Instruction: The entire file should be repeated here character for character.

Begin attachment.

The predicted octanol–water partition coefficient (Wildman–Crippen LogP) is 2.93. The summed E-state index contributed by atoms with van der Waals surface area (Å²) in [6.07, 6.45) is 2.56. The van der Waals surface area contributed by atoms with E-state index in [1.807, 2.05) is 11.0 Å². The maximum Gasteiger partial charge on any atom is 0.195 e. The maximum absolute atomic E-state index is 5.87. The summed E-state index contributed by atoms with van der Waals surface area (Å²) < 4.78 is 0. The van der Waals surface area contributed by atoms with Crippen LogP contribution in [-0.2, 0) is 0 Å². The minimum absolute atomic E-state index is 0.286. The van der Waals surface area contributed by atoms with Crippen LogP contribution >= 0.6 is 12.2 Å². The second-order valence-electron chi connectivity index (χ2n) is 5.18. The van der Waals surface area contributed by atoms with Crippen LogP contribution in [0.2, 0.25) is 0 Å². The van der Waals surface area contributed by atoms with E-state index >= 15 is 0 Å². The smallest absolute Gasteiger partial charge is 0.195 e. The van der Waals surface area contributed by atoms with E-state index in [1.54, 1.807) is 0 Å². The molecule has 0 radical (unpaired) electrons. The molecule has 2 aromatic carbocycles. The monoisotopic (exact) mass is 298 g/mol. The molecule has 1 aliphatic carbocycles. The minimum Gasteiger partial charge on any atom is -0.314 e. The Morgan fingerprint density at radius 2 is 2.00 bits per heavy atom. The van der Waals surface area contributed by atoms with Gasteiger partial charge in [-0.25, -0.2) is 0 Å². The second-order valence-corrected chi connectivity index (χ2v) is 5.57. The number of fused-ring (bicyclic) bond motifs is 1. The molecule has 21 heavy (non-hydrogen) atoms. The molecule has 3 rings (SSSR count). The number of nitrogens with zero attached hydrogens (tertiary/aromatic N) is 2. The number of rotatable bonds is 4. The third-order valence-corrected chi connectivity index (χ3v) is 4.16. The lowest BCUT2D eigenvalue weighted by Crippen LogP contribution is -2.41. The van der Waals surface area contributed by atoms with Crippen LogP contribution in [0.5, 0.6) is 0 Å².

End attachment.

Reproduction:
The predicted octanol–water partition coefficient (Wildman–Crippen LogP) is 2.93. The summed E-state index contributed by atoms with van der Waals surface area (Å²) in [6.07, 6.45) is 2.56. The van der Waals surface area contributed by atoms with E-state index in [1.807, 2.05) is 11.0 Å². The maximum Gasteiger partial charge on any atom is 0.195 e. The maximum absolute atomic E-state index is 5.87. The summed E-state index contributed by atoms with van der Waals surface area (Å²) < 4.78 is 0. The van der Waals surface area contributed by atoms with Crippen LogP contribution in [-0.2, 0) is 0 Å². The minimum absolute atomic E-state index is 0.286. The van der Waals surface area contributed by atoms with Crippen LogP contribution >= 0.6 is 12.2 Å². The second-order valence-electron chi connectivity index (χ2n) is 5.18. The van der Waals surface area contributed by atoms with Crippen LogP contribution in [0.2, 0.25) is 0 Å². The van der Waals surface area contributed by atoms with E-state index >= 15 is 0 Å². The smallest absolute Gasteiger partial charge is 0.195 e. The van der Waals surface area contributed by atoms with E-state index in [1.54, 1.807) is 0 Å². The molecule has 0 radical (unpaired) electrons. The molecule has 2 aromatic carbocycles. The monoisotopic (exact) mass is 298 g/mol. The molecule has 1 aliphatic carbocycles. The minimum Gasteiger partial charge on any atom is -0.314 e. The Morgan fingerprint density at radius 2 is 2.00 bits per heavy atom. The van der Waals surface area contributed by atoms with Gasteiger partial charge in [-0.25, -0.2) is 0 Å². The second-order valence-corrected chi connectivity index (χ2v) is 5.57. The number of fused-ring (bicyclic) bond motifs is 1. The molecule has 21 heavy (non-hydrogen) atoms. The molecule has 3 rings (SSSR count). The number of nitrogens with zero attached hydrogens (tertiary/aromatic N) is 2. The number of rotatable bonds is 4. The third-order valence-corrected chi connectivity index (χ3v) is 4.16. The lowest BCUT2D eigenvalue weighted by Crippen LogP contribution is -2.41. The van der Waals surface area contributed by atoms with Crippen LogP contribution in [0.5, 0.6) is 0 Å².